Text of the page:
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Strymon Volante

Virtual Tape-echo Pedal
By Bob Thomas

Strymon Volante

This isn't Strymon's first analogue-modelling delay pedal... but it may well be their best!

Strymon have built an enviable reputation in the 10 years since their first product hit the shelves, and one area in which they've been quite active is the digital emulation of analogue tape-based effects, first with the '3-head' El Capistan Tape Echo, and then with the '2-tape deck' Deco Tape Saturation and Double Tracker. With the El Capistan, they sought to emulate early single and multi-head tape echoes, whilst Deco tipped its hat towards the delay, flange and saturation/compression effects obtainable from early open-reel tape recorders. A more recent venture was the Eurorack-format Magneto, a '4-head' digital tape echo and looper, with a defiantly analogue front panel.

Strymon have recently added the splendidly named Volante Magnetic Echo Machine to this range. The Volante is a stereo‑in/stereo‑out digital evocation of drum echo, multi-head tape echo and reel-to-reel studio tape echo, with the added facilities of a sound-on-sound mode and an algorithmic vintage spring reverb. Its size, Italianate name (a musical instruction meaning 'in a light, flying manner'), greenish-gold paintwork and black background to the control area put me in mind of a Binson Echorec drum echo unit that once crossed my path and severely injured my wallet! Perhaps Strymon are tipping their corporate hat to Italian engineer Dr Bonfiglio Bini, who designed and built what is possibly one of the finest magnetic echo/delay effects units ever made?

Controls

The paintwork is where any resemblance ends, because the Volante's knobs and switches provide access to a range of DSP-driven, magnetic delay-based effects that Dr Bini could only have dreamed of. The vast majority of controls are organised in three functional groups in the upper half(ish) of the top panel, and the three footswitches (On/Reverse/Hold, Favorite/Pause, Tap/Splice/SOS) and their LEDs are arranged along the bottom edge.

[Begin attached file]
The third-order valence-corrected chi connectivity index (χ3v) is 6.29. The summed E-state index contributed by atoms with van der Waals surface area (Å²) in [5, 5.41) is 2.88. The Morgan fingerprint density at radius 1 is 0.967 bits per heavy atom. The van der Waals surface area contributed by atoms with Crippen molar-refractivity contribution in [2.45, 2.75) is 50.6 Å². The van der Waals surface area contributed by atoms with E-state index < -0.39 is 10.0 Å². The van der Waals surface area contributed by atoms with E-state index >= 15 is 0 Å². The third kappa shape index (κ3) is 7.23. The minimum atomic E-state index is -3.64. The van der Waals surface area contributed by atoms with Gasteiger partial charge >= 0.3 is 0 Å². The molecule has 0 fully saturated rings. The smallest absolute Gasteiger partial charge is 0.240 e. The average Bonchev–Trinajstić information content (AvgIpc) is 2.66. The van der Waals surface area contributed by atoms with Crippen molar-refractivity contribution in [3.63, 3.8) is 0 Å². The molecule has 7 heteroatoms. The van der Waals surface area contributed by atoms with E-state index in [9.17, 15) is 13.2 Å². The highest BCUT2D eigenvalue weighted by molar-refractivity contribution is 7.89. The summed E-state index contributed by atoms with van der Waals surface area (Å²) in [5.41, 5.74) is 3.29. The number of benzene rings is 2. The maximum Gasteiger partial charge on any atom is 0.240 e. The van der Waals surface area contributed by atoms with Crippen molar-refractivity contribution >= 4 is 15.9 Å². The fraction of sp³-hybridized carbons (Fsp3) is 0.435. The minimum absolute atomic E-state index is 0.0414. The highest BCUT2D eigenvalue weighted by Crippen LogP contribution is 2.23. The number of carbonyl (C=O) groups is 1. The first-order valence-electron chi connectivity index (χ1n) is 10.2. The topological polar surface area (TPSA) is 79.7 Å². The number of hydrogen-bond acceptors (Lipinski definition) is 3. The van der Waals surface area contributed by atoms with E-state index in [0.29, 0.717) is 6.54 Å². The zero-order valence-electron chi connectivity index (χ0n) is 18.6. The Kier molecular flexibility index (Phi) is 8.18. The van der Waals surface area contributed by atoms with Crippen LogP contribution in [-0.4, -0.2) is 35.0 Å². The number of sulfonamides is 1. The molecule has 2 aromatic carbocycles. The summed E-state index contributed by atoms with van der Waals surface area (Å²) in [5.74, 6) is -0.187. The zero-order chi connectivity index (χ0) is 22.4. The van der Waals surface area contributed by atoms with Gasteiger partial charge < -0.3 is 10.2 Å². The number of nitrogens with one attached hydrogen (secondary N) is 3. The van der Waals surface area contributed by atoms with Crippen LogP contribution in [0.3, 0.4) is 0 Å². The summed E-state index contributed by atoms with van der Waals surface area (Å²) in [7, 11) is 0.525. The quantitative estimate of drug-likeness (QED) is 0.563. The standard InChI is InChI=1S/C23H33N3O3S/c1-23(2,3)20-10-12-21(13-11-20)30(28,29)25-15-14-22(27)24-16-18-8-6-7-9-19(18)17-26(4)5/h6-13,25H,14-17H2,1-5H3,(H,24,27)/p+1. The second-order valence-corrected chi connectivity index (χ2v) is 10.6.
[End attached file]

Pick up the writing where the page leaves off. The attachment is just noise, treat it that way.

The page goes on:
On the left you'll find the four knobs: Rec(ord) Level sets the level going into the DSP, rather than the level coming into the Volante's input stage; Mechanics enables you to add an increasing level of mechanical aberration (wow, tape splices, crinkles etc.); Low Cut is a high-pass filter for the echo repeats; and Wear simulates the effect of wear on both media and heads by reducing the recording and replay of the high frequencies in the repeats.

The central block contains switches for Type selection (Drum, Tape, Studio) and virtual-tape Speed (half, normal and double). A rotary Time control sets the delay time by varying the distance between the Volante's virtual record head and its fourth virtual playback head. Since tape speed also has an effect on delay time, the available delay range at head 4 runs from a 400ms minimum at double speed to 4 seconds at half speed.

Underneath these sit two rows of four small, illuminated-when-active buttons, the top row of which allows you to hear none, any or all of the four playback heads. The bottom row allows you to set which head feeds its output back to the record head. This means that not only can you set up an echo/delay with any head combination, but you can also have a head sending its output back to the record head it without being present on the output — a facility first seen in the late-1960s, in the Echorec PE 603-T. However, you can do more with these buttons. First, you can use them (in conjunction with the Favorite footswitch) to store and instantly recall up to eight of your favourite settings. Second, you can use them in combination with other controls to access several other parameter and functional settings.

Three of the final four knobs set the character of the echo delay: Repeats governs the amount of feedback from feedback-enabled heads; Spacing morphs the virtual head spacing from Even, through Triplets to the Golden (1:1.61) and Silver (1:1.4) ratios; Echo Level sets the level of the delayed signal being sent to the output; and Spring controls the output mix of the independent, echo-optimised 'reverb tank', whose input signal comes from the dry signal input and the output of the Echo Level control.

Inside